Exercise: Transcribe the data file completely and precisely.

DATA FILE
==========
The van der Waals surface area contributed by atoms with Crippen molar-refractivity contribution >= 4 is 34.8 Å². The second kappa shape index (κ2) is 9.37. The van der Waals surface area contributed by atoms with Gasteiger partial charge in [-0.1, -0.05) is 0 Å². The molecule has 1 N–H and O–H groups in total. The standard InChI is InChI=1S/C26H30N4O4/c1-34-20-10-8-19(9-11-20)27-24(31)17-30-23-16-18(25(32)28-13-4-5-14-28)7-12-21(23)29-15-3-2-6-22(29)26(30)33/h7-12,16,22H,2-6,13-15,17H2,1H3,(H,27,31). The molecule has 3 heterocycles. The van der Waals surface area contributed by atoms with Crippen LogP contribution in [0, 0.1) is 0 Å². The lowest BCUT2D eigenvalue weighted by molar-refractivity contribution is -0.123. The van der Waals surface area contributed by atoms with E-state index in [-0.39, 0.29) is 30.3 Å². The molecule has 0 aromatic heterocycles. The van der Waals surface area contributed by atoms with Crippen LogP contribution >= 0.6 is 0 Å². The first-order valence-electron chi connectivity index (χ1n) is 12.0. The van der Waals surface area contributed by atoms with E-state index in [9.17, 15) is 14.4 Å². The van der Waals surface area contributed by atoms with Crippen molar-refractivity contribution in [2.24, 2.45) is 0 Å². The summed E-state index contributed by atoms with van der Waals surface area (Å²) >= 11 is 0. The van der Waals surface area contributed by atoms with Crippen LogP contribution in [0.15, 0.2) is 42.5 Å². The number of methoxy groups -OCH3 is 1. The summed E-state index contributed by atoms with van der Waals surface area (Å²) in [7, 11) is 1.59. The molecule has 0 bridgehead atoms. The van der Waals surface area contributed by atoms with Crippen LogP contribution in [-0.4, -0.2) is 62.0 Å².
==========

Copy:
The van der Waals surface area contributed by atoms with Crippen molar-refractivity contribution >= 4 is 34.8 Å². The second kappa shape index (κ2) is 9.37. The van der Waals surface area contributed by atoms with Gasteiger partial charge in [-0.1, -0.05) is 0 Å². The molecule has 1 N–H and O–H groups in total. The standard InChI is InChI=1S/C26H30N4O4/c1-34-20-10-8-19(9-11-20)27-24(31)17-30-23-16-18(25(32)28-13-4-5-14-28)7-12-21(23)29-15-3-2-6-22(29)26(30)33/h7-12,16,22H,2-6,13-15,17H2,1H3,(H,27,31). The molecule has 3 heterocycles. The van der Waals surface area contributed by atoms with Crippen LogP contribution in [0, 0.1) is 0 Å². The lowest BCUT2D eigenvalue weighted by molar-refractivity contribution is -0.123. The van der Waals surface area contributed by atoms with E-state index in [-0.39, 0.29) is 30.3 Å². The molecule has 0 aromatic heterocycles. The van der Waals surface area contributed by atoms with Crippen LogP contribution >= 0.6 is 0 Å². The first-order valence-electron chi connectivity index (χ1n) is 12.0. The van der Waals surface area contributed by atoms with E-state index in [9.17, 15) is 14.4 Å². The van der Waals surface area contributed by atoms with Crippen molar-refractivity contribution in [2.24, 2.45) is 0 Å². The summed E-state index contributed by atoms with van der Waals surface area (Å²) >= 11 is 0. The van der Waals surface area contributed by atoms with Crippen LogP contribution in [0.15, 0.2) is 42.5 Å². The number of methoxy groups -OCH3 is 1. The summed E-state index contributed by atoms with van der Waals surface area (Å²) in [7, 11) is 1.59. The molecule has 0 bridgehead atoms. The van der Waals surface area contributed by atoms with Crippen LogP contribution in [-0.4, -0.2) is 62.0 Å².